Olivia noticed a few undesirables further up the bus and placed her bag on the seat next to her.
“First step to avoiding people,” she thought.
The stale cocktail of body odour and fuel stung her nostrils as she pressed back against her seat and scrolled through her Facebook feed.
“The only thing more uneventful than this bus journey,” she thought, looking out the window now at the sun’s dying light playing hide and seek in between buildings that were getting smaller the further the bus went.
The driver’s eyes snared hers through the mirror but she was freed by the ringing of her mobile phone.
“Hey Mum, how are you?”
“Hi love, I’m good thanks. Are you on your way?”
“Yeah I’m on the bus just now, we’ve just stopped at Upperton to let a few people off.”
“Sorry I’m so late. I’ll be home soon, it’s my stop next,” Olivia said.
Her eyes were lured back to the driver’s mirror, his own gaze now distracted.
“Oh good! You know how I worry.”
“It’s okay, the rough one’s just got off the bus,” she said, looking around behind her.
Olivia noticed she was alone now.
“How was your day mum? Tell me about your day. Did you do much? How was work?”
“It wasn’t bad. I did have a minor disagreement with that bastard at work. I’ll save that for when you get home.”
“There’s the dinner ready love, I need to go, see you soon.”
Olivia continued to hold the phone to her ear. Her eyes coaxed back to the mirror and the leer of the driver.
The bus bounced with the grace of a rhino at a jenga convention. The road crackled below as though they were driving over an ocean bubble wrap. She switched her attentions to the window, greeted by a foreign darkness that smothered seas of what she could only guess were crops.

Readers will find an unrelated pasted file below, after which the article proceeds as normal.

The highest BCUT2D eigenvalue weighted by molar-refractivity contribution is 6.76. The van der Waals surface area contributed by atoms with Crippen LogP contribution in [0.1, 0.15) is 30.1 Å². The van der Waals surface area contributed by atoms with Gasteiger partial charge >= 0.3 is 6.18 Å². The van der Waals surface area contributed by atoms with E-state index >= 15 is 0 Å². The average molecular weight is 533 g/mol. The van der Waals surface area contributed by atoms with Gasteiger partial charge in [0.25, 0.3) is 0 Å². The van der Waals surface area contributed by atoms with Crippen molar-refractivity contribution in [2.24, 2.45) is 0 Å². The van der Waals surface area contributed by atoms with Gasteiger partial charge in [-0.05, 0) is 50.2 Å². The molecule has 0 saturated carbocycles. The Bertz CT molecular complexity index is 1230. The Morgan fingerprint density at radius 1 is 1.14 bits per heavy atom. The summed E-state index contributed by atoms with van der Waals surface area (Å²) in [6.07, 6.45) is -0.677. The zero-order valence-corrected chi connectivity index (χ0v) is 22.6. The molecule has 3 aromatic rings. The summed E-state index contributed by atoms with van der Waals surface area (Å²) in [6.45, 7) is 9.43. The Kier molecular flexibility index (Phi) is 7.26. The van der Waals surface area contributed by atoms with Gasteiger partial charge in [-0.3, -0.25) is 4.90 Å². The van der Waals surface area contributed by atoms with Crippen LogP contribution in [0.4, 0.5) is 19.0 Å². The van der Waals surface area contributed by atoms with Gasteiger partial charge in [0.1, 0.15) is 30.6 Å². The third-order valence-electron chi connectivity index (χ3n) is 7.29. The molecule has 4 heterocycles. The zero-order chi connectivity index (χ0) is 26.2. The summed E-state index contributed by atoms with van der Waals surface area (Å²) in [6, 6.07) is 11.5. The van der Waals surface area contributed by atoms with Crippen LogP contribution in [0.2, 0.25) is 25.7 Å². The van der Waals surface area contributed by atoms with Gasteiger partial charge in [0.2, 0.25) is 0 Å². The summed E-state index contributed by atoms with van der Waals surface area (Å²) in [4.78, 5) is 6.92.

“Driver, is… this the right way?”
“I think so.” He replied.
“I-I don’t recognise it.” She said.
“Well, I’m the one in charge. You’ll have to trust me.”
Olivia abandoned her bag and ran for the back of the bus, crunching her wrists down upon the step, her progress halted by the bus’ breaks, screaming as she pressed to lever herself to her feet. The driver caught hold of her foot and dragged her to the floor once more, she kicked for his chest, she kicked for his balls, she kicked for his face, she kicked for her life.
He roared as his nose spurted blood, Olivia clambered to her feet again and kicked open the emergency door, dropping out of the bus and fleeing into the fields, running at awkward angles until she dropped to her knees.
The crops hissed as the wind harassed them. She bit down on her trembling lip, her forearms numb, fluid dripped from her fingers. Blood or sweat? She couldn’t tell. She heard the driver curse then cover it with laughter but he was far away now and the bus engine had started again. She dare not leave the crops. She was alone.
Olivia slumped over and let her eyes close, joining the darkness around her.